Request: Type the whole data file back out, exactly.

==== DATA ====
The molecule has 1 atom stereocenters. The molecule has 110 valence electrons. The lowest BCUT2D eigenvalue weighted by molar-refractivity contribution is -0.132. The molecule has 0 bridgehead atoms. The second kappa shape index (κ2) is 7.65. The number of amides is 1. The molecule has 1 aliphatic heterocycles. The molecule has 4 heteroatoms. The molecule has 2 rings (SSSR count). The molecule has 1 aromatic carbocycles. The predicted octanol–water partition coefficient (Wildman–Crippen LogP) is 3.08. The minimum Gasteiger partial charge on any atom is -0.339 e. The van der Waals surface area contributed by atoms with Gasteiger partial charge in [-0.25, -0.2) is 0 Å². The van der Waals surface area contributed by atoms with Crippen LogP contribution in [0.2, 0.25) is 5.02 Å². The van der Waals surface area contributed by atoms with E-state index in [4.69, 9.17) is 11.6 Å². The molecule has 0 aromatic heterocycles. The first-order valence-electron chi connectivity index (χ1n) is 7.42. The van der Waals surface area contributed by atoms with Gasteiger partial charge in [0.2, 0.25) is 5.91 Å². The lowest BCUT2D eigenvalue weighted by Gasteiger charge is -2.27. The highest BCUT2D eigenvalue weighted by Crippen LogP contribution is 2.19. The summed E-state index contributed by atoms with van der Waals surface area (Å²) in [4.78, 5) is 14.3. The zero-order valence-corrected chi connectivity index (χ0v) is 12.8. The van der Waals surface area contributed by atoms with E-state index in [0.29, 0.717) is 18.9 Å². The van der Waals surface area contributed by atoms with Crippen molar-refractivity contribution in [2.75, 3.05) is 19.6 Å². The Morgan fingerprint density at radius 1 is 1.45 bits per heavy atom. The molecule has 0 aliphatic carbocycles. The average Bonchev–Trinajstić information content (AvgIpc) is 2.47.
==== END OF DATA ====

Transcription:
The molecule has 1 atom stereocenters. The molecule has 110 valence electrons. The lowest BCUT2D eigenvalue weighted by molar-refractivity contribution is -0.132. The molecule has 0 bridgehead atoms. The second kappa shape index (κ2) is 7.65. The number of amides is 1. The molecule has 1 aliphatic heterocycles. The molecule has 4 heteroatoms. The molecule has 2 rings (SSSR count). The molecule has 1 aromatic carbocycles. The predicted octanol–water partition coefficient (Wildman–Crippen LogP) is 3.08. The minimum Gasteiger partial charge on any atom is -0.339 e. The van der Waals surface area contributed by atoms with Gasteiger partial charge in [-0.25, -0.2) is 0 Å². The van der Waals surface area contributed by atoms with Crippen LogP contribution in [0.2, 0.25) is 5.02 Å². The van der Waals surface area contributed by atoms with E-state index in [4.69, 9.17) is 11.6 Å². The molecule has 0 aromatic heterocycles. The first-order valence-electron chi connectivity index (χ1n) is 7.42. The van der Waals surface area contributed by atoms with Gasteiger partial charge in [0.2, 0.25) is 5.91 Å². The lowest BCUT2D eigenvalue weighted by Gasteiger charge is -2.27. The highest BCUT2D eigenvalue weighted by Crippen LogP contribution is 2.19. The summed E-state index contributed by atoms with van der Waals surface area (Å²) in [4.78, 5) is 14.3. The zero-order valence-corrected chi connectivity index (χ0v) is 12.8. The van der Waals surface area contributed by atoms with E-state index in [0.29, 0.717) is 18.9 Å². The van der Waals surface area contributed by atoms with Crippen molar-refractivity contribution in [2.75, 3.05) is 19.6 Å². The Morgan fingerprint density at radius 1 is 1.45 bits per heavy atom. The molecule has 0 aliphatic carbocycles. The average Bonchev–Trinajstić information content (AvgIpc) is 2.47.